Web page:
cellulose paper made, for example, from regenerated cellulose paper is lustrous, transparent, and ordinarily colorless. This paper has also been tinted, but only during manufacture, and, because of obvious manufacturing dificulties and because of the large scale of the 'manufacturing operations inv0lved,fthe paper has been provided in only a limited number of standardized tints or shades of color which 1o must be ordered and purchased in large quantities. I have discovered that the desired fully transparent yet tinted color effect may be obtained by coating an already manufactured sheet of transparent cellulose paper with a layer or coating of transparent ink. The ink may be a resin or like gum color, but is preferably a lacquer color, particularly one which will dry bone-dry at a low temperature, say, '70 F. The sheet is preferably printed by an intaglio printing cylinder, and the color is then preferably dried by a high velocity blast of air, as is described in my copending application Serial No. f 361,584 entitled Intaglio printing and filed May Si, 1929, which application now has issued as Patent No. 1,867,405.
- I have found that when using a transparent color or ink for this purpose, the sheet retains all of its desirable luster and transparency, and yet is tinted in a manner fully comparable with the tinting obtained by dyeing the material during manufacture. In addition, my method of tinting the sheet possesses manifold advantages, for the sheet may be printed with any Ydesired shade of color; a limited -quantity of wrappers 35 may be printed; and the tinting instead of being a solid body cf color may, if desired, be grained or mottled or otherwise altered by engraving of the intaglio printing cylinder used to apply the color, in the desired manner.' Part only instead 4,0 of all of the sheet may be tinted, i; e., anl untlnted Window, or border, may be left in the wrapper.
A further advantage obtained by the practice of my method is that the lacquer color applied to the surfaceof the sheet is water-proof and greatly increases the resistance to moisture of the sheet. In this connection it may be mentioned that transparent regenerated cellulose paper of the so-called water-proofed type consists simply of an ordinary sheet of transparent paper coated on both sides with a thin layer of colorless lacquer. It is evident that when my method oi' tinting the sheet is employed, the sheet is water-proofed on one side, and consequently when an article such as a candy bar or the like is fully wrapped up in the sheet, a non-hygroscopic and substantially water-proof protection of the article is provided. Furthermore, the water-proof or non-hygroscopic coating provided by the transparent surface tinting of my invention prevents the sheets from adhering one to the other when they are stacked. As is pointed out in greater detail in my copending application Serial No. 600,415 to Wrapper and method of making the same, filed March 22, 1932, which has matured into Patent No. 1,935,708, Nov. 2l, 1933, despite the popularity of transparent cellulose Wrappers, considerable diihculty has arisen in attempting to use the same with automatic Wrapping machines and the like because the sheets tend to adhere one tof-the other due to their hygroscopic nature and consequent absorption of moisture. The automatic feed mechanisms of Wrapping machines and the like are incapable of separating aoegoee sheets which tend to adhere, and it is therefore essential that the sheets be readily separable and slidable one on the other. It `ivill be evident that when the wrappers are tinted in accordance with the present invention, a shiny non-hygroscopic surface is presented between each of the successive sheets, thereby fully and successfully solving the problem in question without resort- I ing to the particular solution of the same set forth in'my Patent No. 1,935,708 previously referred to.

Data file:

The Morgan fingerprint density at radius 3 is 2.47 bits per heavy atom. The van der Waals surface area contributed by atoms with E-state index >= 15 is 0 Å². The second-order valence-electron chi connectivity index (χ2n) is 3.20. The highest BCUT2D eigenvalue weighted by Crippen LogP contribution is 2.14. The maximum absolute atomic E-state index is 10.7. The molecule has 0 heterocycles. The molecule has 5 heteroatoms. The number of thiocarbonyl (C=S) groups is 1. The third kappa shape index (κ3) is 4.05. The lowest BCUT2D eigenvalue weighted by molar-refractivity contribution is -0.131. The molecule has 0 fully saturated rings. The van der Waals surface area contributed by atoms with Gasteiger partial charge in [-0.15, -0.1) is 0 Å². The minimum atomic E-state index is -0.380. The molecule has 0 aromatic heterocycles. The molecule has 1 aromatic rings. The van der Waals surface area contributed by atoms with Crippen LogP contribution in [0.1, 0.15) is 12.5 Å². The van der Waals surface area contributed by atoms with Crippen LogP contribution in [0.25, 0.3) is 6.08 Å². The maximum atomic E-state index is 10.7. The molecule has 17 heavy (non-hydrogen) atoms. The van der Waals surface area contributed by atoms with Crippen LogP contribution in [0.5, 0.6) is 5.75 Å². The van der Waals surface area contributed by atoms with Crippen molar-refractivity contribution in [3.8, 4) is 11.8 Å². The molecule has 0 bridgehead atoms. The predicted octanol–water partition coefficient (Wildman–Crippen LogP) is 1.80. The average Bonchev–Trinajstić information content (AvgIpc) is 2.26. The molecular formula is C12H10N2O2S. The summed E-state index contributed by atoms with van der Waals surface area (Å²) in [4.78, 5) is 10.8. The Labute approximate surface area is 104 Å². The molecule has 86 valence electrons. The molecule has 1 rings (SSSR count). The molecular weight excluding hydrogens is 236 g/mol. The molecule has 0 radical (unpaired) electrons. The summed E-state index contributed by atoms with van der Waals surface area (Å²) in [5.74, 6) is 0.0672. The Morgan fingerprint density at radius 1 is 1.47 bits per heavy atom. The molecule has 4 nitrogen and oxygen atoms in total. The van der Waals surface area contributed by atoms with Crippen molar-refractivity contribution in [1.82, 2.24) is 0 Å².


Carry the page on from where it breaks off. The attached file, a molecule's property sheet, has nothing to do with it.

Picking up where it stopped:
Still another advantage of my method of tintlng transparent paper resides in the fact that it is equally vwell applicable whether the paper is of the ordinary kind or of the more expensive water-proofed kind. The water-proofed paper is relatively costly, and yet large' quantiiiesrare frequently discarded because of imperfections in the paper or in the water-proofing coating applied thereto, such imperfections arising by reason of warping, stretching, and inequalities in the web of paper during the water-proofing operation. Such paper if colored or tinted may be usefully applied for a variety of purposes, but no such salvagehas heretofore been accomplished for the reason that the ordinary tinting processes cannot be resorted to because, among other things, of the water-proof coating on the paper. Thus, referring to Fig. 6 of the drawing, a sheet of transparent cellulose paper is indicated at 32, this sheet being coated on both surfaces with a layer of water-proofing material, say, colorless lacquer, indicated at 34. However, such sheets may be tinted by my process without difficulty and, in fact, interchangeably with the regular transparent paper, as is indicated by the coating or layer 36 of transparent color, shown in Fig-6. Of course, all of the advantages previously outlined as regards the printing of a relatively small quantity of wrappers with any desired special shade or tint are equally valuable in connection with the waterproofed paper, so that the purchaser in addition to being offered full latitude in quantity, color, finish and the like, also has ya free choice of whether or not water-proofed paper is to be used.